Departing from the anti-capitalist rhetoric of the Mao years (1949-1976), the transition to a market economy in Reform Era China (1978-present) has replicated many of the inequalities being addressed by social entrepreneurs in other industrializing nations. Moreover, post-Mao government policies in China have heralded “the return of the god of wealth” (Ikels 1996), whereby individualism and materialism have become a means of governance (Hertz 2010:82; see also Farquhar 1996; Hoffman 2008; Kipnis 2007; Pun 2003; Yan 2010; Zhang and Ong, eds. 2008). Self-interest and the profit-motive have flourished since the early Reform Era, when teachers even began selling candy in classrooms (Chan et al. 1992[1984]:274). Thus, it is particularly interesting to find evidence of Chinese citizens who seem to be starting companies not only to make a profit but also to address local problems related to their country’s rapid industrialization.

At a time when China and the United States frequently clash over trade agreements, military agendas, and even international aid projects, Americans tend to be presented with a narrative of the Chinese as a calculating competitor, even a growing threat (e.g., Navarro 2015). These concerns are likely justified. Yet, the most populous country in the world is not simply defined by its government’s policies, both domestic and international. It is comprised, like ours, of individuals striving to create meaningful lives for themselves. They are not simply passive actors in a domineering political economy (e.g., Hsu 2007). In addition to potentially common enemies, the experience of seeking a moral life by working to improve their own country should resonate with Americans, and humanize a proud people whose aspirations are not so foreign from our own.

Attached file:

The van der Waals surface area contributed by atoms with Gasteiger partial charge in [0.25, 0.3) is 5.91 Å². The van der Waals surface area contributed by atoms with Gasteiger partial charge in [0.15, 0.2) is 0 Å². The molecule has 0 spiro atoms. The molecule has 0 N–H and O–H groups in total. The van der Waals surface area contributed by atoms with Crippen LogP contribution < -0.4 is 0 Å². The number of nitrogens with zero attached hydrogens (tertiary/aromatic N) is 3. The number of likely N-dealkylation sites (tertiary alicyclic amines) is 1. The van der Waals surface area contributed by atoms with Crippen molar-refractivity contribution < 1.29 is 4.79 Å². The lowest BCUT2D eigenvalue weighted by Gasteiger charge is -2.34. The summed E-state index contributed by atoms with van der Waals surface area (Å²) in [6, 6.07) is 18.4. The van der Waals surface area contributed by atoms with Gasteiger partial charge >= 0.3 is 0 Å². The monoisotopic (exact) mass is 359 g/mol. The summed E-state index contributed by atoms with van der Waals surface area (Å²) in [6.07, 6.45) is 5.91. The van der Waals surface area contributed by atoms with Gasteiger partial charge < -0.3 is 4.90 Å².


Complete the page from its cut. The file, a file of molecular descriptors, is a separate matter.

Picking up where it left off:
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Market Value and Dirty Underwear

$3 solution to a $50 problem

$3 solution to a $50 problem